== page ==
how to say no to something you don’t have time to do, how to create deadlines you’ll stick to, and more

Over at the Fast Track by QuickBase today, I take a look at several big work-related stories in the news right now: how to say no to something you don’t have time to do, how to create deadlines you’ll actually stick to, and more. You can read it here.

{ 7 comments… read them below or add one }

  1. Kyrielle

    Also, re #2, if it’s something someone else can and probably will do if you don’t, remind yourself that it will do better with someone who can give it proper attention than someone to whom it is a (possibly-annoying) footnote!

    Sometimes reminding the asker of that helps. “I really can’t; my plate’s just too full.” / “Please? We really need someone.” / “I know. But you need someone who can do it properly; I can’t fit it in, and it needs the attention of someone who can.”

    …again, only if you think it applies / you need it / it will work with the person you’re talking to. But sometimes framing it as bowing out *for the sake of* the thing you’re bowing out of can also work. (And it can definitely help if you’re prone, as I sometimes am, to overextending because it’s just so important. If it’s just so important, but it’s not _your_ highest priority, then it is important enough to let it go looking for someone for whom it can be a high priority.)

    Reply
  2. Elizabeth

    For #2 when it’s something you feel like you can’t say no to because, say, it’s your boss asking you to do something, a good suggestion someone gave me once was to say something like “Sure, what would you like me to drop/de-prioritize/re-assign/whatever to make the time needed for this?” (Say it in a way that doesn’t sound snarky.) I like it because it shows you’re willing to do the work but are also aware that you need to manage your time and workload. It also forces your boss to make a decision about what *they* want to prioritize in terms of your workload; sometimes when they actually think about it, they may decide it’s not worth what you have to drop/shift/whatever (which I don’t mean as a get-out-of-jail-free card but as an opportunity to re-focus on the work the team is doing).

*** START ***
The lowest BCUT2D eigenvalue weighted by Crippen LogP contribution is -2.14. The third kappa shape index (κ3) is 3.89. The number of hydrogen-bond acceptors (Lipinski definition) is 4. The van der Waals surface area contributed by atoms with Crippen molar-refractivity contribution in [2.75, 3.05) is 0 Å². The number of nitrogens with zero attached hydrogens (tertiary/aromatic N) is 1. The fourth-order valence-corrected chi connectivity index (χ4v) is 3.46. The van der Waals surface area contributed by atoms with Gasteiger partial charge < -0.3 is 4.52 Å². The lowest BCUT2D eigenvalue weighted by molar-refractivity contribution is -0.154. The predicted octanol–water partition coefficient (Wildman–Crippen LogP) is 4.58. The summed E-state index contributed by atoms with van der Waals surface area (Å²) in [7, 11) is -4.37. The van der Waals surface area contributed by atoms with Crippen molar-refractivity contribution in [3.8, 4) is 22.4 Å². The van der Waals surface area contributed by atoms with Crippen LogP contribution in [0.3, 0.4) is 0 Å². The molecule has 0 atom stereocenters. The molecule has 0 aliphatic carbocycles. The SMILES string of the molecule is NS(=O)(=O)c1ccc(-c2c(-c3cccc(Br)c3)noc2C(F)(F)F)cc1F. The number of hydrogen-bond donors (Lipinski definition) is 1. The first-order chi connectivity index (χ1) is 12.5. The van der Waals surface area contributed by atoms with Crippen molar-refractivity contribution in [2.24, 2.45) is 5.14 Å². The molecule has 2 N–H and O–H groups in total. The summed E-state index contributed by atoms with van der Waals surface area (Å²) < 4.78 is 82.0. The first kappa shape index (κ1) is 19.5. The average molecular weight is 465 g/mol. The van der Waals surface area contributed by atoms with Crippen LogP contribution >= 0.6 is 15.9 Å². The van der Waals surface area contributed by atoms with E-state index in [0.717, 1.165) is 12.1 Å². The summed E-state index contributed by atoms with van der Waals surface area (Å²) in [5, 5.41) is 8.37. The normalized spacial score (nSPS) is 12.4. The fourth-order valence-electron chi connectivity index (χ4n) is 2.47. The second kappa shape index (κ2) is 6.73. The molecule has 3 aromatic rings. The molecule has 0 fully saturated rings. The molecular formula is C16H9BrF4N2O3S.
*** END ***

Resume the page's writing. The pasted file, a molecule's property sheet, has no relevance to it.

I’ve only used this a few times, but it’s always been received well and was always better than agreeing to do something, letting X fall by the wayside in order to get Y done, only to find your boss displeased when Y hasn’t been completed as expected. (This all assumes your boss is a rational person, of course!)

    Reply
    1. BRR

      This is what I use for every request my manager gives me (because she gives too many and they’re all “urgent”). I was trying to do a completely unrealistic work load and a lot of my work wasn’t being used. I have accepted that the organization is a mess in terms of following through on things but by always clarifying whats’ a priority, I helped my stress about meeting impossible standards.

      Reply
      1. copy run start

        Ah yes, “everything” is a priority BS. My “favorite” flavor.

        I honestly do not miss OldManager who was constantly pulling that nonsense, and used forced OT to make it happen.

        Reply
        1. Zahra

          I have been known to say “if everything is a priority, then nothing’s the priority”. A priority, by definition, is the property of something that has more importance and/or urgency than other things. If you can’t say that something is more important and/or urgent, then you’ve defined no priority at all.

          And I’ve said that to my boss (outside of a “let’s plan your workload” meeting) too. After thinking about it for a few seconds, they agreed with me. (But maybe they are saner than the ones you are thinking about.)

          Reply
      2. BeenThere

        This is my go to and variations of it. In some circumstances I get in it writing on the email thread where the work has been requested so the consequences are documented.

        “I happy to work on whatever just let me know what you want me to work on first”

        Reply
    2. Gaara

      My boss’s answer to that is some variation of “just do everything.” So as a result, I’ve just stopped asking, and started making my own decisions about what will and won’t get done.

      (I’m jealous of the functional management at your workplace!)

      Reply

Leave a Comment

Please follow the site's commenting rules.
You can report an ad, tech, or typo issue here.

Subscribe to all comments on this post by RSS